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The European Council on Foreign Relations: a Think Tank Like No Other

Bearing a name which could easily be confused by unsuspecting readers with the world-renowned Council on Foreign Relations based in New York and Washington, the ECFR has been issuing some attention grabbing studies on foreign policy challenges facing the Old Continent. In this essay we examine one of its latest opuses…

The European Council on Foreign Relations: a Think Tank Like No Other

 

by Gilbert Doctorow, Ph.D.

 

 

 

On October 15, just 3 days before the German-French-Russian summit in Deauville called to discuss the architecture of European security, the London headquarters of the European Council on Foreign Relations issued a press release announcing the availability for download at its website of an 80 page report entitled The Spectre of a Multipolar Europe. In the communiqué, ECFR Director and co-author Mark Leonard said:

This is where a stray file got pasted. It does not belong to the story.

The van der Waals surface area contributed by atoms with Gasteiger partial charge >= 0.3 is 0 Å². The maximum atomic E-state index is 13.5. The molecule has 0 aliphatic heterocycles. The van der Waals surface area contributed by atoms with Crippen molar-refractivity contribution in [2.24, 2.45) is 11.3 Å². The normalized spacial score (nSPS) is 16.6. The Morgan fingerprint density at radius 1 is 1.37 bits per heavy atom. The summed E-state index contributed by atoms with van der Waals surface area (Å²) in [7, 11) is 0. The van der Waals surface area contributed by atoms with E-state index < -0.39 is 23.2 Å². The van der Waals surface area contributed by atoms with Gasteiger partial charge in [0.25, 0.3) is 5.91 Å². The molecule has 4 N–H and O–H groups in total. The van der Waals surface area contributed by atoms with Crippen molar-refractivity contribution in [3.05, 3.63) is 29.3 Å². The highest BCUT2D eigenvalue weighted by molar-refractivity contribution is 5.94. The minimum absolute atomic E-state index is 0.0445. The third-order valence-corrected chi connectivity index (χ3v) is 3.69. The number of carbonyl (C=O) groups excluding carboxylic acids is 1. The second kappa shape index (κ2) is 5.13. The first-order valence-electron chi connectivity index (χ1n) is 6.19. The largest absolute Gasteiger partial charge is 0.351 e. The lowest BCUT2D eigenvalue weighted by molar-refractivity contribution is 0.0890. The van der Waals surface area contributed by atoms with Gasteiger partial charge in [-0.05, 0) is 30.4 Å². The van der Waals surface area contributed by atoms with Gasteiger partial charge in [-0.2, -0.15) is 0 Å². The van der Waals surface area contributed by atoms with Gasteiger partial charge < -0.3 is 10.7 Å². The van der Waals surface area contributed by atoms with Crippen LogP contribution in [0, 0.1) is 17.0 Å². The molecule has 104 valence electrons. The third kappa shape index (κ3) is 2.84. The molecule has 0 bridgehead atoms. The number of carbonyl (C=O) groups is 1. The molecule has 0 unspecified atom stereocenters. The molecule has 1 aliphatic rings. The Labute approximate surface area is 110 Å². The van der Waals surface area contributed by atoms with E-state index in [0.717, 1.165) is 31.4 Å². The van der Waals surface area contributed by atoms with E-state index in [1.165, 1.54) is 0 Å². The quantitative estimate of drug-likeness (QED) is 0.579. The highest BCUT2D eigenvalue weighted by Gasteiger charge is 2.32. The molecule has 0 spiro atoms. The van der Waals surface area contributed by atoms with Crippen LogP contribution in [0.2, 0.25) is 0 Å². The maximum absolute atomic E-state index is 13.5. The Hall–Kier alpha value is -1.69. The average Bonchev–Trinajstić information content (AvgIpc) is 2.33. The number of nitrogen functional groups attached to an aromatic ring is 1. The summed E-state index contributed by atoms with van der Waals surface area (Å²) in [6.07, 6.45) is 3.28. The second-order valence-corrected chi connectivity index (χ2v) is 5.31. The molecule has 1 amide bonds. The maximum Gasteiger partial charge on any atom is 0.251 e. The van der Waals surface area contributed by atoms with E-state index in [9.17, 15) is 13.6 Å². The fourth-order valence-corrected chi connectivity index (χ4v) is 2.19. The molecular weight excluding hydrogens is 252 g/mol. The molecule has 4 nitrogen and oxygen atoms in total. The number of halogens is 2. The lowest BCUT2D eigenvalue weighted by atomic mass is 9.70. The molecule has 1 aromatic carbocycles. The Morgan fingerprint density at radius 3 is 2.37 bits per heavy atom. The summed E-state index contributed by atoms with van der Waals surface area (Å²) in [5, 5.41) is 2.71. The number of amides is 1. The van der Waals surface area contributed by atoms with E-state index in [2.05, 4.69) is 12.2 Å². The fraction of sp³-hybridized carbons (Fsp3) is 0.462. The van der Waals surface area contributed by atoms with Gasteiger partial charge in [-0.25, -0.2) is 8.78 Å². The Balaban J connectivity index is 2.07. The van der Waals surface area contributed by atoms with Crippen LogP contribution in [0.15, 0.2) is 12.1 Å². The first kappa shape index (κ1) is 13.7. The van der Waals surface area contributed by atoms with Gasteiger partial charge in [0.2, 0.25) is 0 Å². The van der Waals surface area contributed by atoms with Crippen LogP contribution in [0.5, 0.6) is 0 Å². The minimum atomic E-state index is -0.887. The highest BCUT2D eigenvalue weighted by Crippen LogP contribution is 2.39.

“The Merkel-Medvedev-Sarkozy summit has the right agenda but the wrong participants. We need an informal European security trialogue that brings together the three key pillars of European security – Turkey, Russia and the EU.”

 

An uninitiated reader might be struck by the notion that the three named parties are key pillars of European security. Indeed its piquancy attracted substantial media attention to the report in both Europe and America, so that the launch of this latest conceptual initiative for a common European foreign policy in the post-Lisbon Treaty age may be considered a qualified success.

 

Inspection of the report itself indicates that the authors made every effort to ‘think outside the box.’ They provide a wealth of observations on the present state of international relations in and around Europe, some of them quite novel and challenging. They also set out the results of their own survey of 250 members of foreign policy elites across Europe regarding perceived security threats which they melded with a study of national security documents of the member states. And they offer some clearly defined recommendations on the way forward for Europe.

 

In what follows I will comment on the strengths and weaknesses of these several aspects of the report and then address the question of who stands behind this report and why.

 

Home Alone